Bonfire burn victim warned woman not to throw alcohol on flames

MISSOULA -- The 19-year-old burn victim from last weekend's bonfire explosion is in critical condition and will undergo a skin-graft surgery Thursday at the University of Utah burn unit, the victim's father said Wednesday.

Steve Keller said his son, Mat Keller, was at a gathering early Sunday morning in the 600 block of South Fifth Street East when the resident of the home poured denatured alcohol on the dwindling fire. Mat was sitting next to the fire on a couch or an outdoor chair, but wasn't drinking, Steve said.

"Mat told her that it was a dumb thing to do and wasn't smart," he explained. "And then she poured the rest of it into the fire and the fire blew up. Before he knew what happened, he was on fire."

Mat, who had just finished his first year at the University of Montana studying business and accounting, suffered second-degree burns on his legs, hands, face, and head.

He was taken to a Missoula hospital and Steve, who lives in Great Falls, was called immediately with the terrible news.

"They indicated that he had been in the ER for about eight minutes and they decided to fly him to the University of Utah," he said.

Keller said it's too early to know his son's prognosis, but he was complimentary of the medical professionals treating his son at the hospital.


It's unclear why police weren't initially called to the scene, but Steve Keller reported the incident to law enforcement on Monday afternoon after "hearing from Mat's friends the same story - that this woman was throwing accelerant on this fire after being told not to."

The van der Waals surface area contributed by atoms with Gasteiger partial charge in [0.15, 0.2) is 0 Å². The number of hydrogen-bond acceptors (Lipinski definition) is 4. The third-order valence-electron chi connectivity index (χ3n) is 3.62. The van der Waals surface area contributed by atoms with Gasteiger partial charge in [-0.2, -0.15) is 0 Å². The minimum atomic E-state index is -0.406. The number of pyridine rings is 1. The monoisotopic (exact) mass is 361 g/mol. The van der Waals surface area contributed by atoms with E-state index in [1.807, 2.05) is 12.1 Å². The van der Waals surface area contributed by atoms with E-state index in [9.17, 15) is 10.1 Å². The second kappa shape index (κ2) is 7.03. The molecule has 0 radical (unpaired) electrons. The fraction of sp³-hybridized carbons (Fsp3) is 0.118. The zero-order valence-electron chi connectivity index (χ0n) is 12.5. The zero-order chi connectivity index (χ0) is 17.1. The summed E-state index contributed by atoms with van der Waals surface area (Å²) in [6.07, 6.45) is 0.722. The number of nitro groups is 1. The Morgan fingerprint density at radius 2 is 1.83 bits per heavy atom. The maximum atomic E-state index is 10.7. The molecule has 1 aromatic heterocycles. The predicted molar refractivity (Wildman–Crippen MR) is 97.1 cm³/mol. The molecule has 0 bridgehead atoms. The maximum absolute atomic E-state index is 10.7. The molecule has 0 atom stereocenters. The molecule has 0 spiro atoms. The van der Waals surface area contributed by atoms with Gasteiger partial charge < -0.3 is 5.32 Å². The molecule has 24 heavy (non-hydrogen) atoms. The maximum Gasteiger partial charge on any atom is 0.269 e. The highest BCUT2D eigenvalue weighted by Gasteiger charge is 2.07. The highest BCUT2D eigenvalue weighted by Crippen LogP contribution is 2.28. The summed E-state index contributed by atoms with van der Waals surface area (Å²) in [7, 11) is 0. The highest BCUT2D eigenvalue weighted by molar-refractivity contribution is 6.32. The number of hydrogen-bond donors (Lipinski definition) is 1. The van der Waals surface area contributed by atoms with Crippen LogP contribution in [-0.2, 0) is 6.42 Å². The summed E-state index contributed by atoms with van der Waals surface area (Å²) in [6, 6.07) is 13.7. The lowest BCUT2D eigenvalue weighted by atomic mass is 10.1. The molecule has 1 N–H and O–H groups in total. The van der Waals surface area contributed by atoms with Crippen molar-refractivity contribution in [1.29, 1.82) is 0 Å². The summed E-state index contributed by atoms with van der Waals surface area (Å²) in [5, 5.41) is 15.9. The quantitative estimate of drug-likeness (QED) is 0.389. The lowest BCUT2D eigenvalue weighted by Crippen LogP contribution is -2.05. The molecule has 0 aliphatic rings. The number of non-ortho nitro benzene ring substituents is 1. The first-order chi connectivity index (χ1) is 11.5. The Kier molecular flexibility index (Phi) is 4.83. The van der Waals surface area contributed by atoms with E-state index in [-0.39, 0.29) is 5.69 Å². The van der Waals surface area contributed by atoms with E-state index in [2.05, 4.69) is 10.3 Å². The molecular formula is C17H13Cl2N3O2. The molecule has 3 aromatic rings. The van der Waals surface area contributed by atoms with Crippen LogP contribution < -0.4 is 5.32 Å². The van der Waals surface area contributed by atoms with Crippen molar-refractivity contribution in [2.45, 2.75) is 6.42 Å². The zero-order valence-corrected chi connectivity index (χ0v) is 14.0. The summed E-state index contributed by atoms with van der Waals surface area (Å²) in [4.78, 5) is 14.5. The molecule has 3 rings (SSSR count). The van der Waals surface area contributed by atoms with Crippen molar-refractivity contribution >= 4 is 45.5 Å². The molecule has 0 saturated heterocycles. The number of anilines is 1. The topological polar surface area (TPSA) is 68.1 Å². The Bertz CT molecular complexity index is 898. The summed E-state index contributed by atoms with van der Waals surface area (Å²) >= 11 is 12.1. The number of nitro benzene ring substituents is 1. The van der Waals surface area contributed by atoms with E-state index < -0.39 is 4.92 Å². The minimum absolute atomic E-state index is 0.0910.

He found out later his son was the person telling the woman not to throw the alcohol on the fire.

"I made the call (to police) before I even knew that," he said.

For now, he is waiting for police to investigate the incident and concentrating on getting his son in stable condition. He didn't comment on whether the family was considering filing a civil lawsuit.

According to the University of Montana Office of Public Safety director Marty Ludemann, the home where the woman lives with her roommate is not technically on UM's campus but is owned by the university and rented to students and faculty.

Except for a few exceptions for special events, open burning is not allowed on campus or at the rental homes the university rents, explained communications director Peggy Kuhr.

"For the UM rental houses - which are off campus - the lease agreement that renters sign specifies that there is no smoking on the premises, no open burning and no burning of candles," she wrote in an email Wednesday.

Under city ordinance, it's illegal to have a bonfire within the city limits without a permit from the Health Department or the City Fire Department.

It's unknown if the woman or the woman's roommate had received a burn permit from the city in order to legally have a bonfire.


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